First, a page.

The UK new light commercial vehicle market fell 54.3% in March; the result of the nationwide lockdown measures in response to the coronavirus crisis.
The figures show that just 30,247 vans bearing the new ’20 number plate joined the roads last month, with demand down across the board.
Most segments experienced double-digit declines. Pickups and smaller vans weighing less than two tonnes fell 57.8% and 64.0% respectively. And while larger vans weighing more than 2.5-3.5 tonnes made up the bulk of registrations, they were down 56.0%, with 17,925 units registered. Only the small volume 4×4 sector was up, experiencing an 18.4% increase.
Year-to-date, registrations are down 33.9%, rounding off the weakest first quarter since March 2012.
Mike Hawes, SMMT chief executive, said: “The commercial vehicle market is a barometer for the wider economy so March’s decline to the lowest level in more than 20 years is stark evidence of a crisis of truly unprecedented proportions.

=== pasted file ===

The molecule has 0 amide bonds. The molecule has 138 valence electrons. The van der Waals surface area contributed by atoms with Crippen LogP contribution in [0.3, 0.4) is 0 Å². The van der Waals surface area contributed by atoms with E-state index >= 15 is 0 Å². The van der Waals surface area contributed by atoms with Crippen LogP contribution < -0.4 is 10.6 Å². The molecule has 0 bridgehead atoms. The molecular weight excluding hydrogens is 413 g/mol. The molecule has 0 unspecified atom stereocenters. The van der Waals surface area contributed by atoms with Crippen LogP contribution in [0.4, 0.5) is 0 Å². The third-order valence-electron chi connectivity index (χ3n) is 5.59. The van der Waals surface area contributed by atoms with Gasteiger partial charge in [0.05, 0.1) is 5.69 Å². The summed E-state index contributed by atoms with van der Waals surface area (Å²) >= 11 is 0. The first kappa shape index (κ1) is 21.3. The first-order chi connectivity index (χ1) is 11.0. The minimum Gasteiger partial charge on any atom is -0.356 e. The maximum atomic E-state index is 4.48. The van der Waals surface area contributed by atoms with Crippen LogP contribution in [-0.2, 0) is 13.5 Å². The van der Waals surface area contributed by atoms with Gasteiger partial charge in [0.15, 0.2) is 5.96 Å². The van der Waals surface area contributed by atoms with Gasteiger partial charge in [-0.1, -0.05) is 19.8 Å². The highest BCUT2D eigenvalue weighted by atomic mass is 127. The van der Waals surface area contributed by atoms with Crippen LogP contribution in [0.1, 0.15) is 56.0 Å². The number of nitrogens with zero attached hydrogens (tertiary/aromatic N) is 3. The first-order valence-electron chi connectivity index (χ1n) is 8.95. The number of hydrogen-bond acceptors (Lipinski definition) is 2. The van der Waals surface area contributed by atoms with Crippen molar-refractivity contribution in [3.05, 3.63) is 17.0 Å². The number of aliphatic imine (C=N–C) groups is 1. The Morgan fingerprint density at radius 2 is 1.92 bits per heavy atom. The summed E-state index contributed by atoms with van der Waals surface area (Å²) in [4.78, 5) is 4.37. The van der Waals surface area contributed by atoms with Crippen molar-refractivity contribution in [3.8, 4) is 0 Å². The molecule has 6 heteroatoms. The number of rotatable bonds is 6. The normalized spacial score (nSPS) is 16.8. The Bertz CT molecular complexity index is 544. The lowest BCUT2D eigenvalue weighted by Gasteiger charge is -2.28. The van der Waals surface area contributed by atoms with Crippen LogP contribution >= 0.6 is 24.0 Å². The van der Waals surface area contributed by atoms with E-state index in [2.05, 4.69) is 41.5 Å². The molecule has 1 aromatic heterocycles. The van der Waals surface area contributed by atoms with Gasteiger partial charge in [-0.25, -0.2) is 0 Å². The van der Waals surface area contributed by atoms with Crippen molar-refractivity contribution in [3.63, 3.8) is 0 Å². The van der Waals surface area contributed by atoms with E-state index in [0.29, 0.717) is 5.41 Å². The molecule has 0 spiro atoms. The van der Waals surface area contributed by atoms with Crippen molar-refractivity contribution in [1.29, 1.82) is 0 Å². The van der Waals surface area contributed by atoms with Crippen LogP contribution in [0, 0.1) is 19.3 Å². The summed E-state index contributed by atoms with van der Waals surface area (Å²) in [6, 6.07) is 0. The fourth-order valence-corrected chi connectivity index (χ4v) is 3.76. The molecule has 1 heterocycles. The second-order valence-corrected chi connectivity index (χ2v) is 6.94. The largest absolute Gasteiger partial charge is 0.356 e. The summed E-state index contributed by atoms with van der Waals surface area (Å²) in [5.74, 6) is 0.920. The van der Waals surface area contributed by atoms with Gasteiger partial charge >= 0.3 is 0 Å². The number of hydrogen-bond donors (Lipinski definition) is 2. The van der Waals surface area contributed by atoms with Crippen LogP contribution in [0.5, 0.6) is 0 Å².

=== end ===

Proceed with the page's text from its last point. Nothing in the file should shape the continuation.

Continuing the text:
“There is no doubt that demand will recover once we overcome the challenge that lies ahead, however, given we do not yet know how long this will continue, government must continue to do everything possible to safeguard the sector so it is ready to help operators and the entire country get back to business when that time comes.”
Hawes also pointed out the crucial role being played by commercial vehicles during the crisis, keeping supermarket and pharmacy shelves stacked and emergency services running.
Commenting on the figures, Sue Robinson, director of the National Franchised Dealers Association, said: “The closure of both factories and dealerships has caused major uncertainty, and until we know more it will be impossible to plan for a return to normality for a number of months.
“As light commercial vehicles currently on the road are at maximum workload delivering supplies and being operated by emergency services, it is imperative that supply of parts for repairs are maintained whilst the sales sector is closed for business.”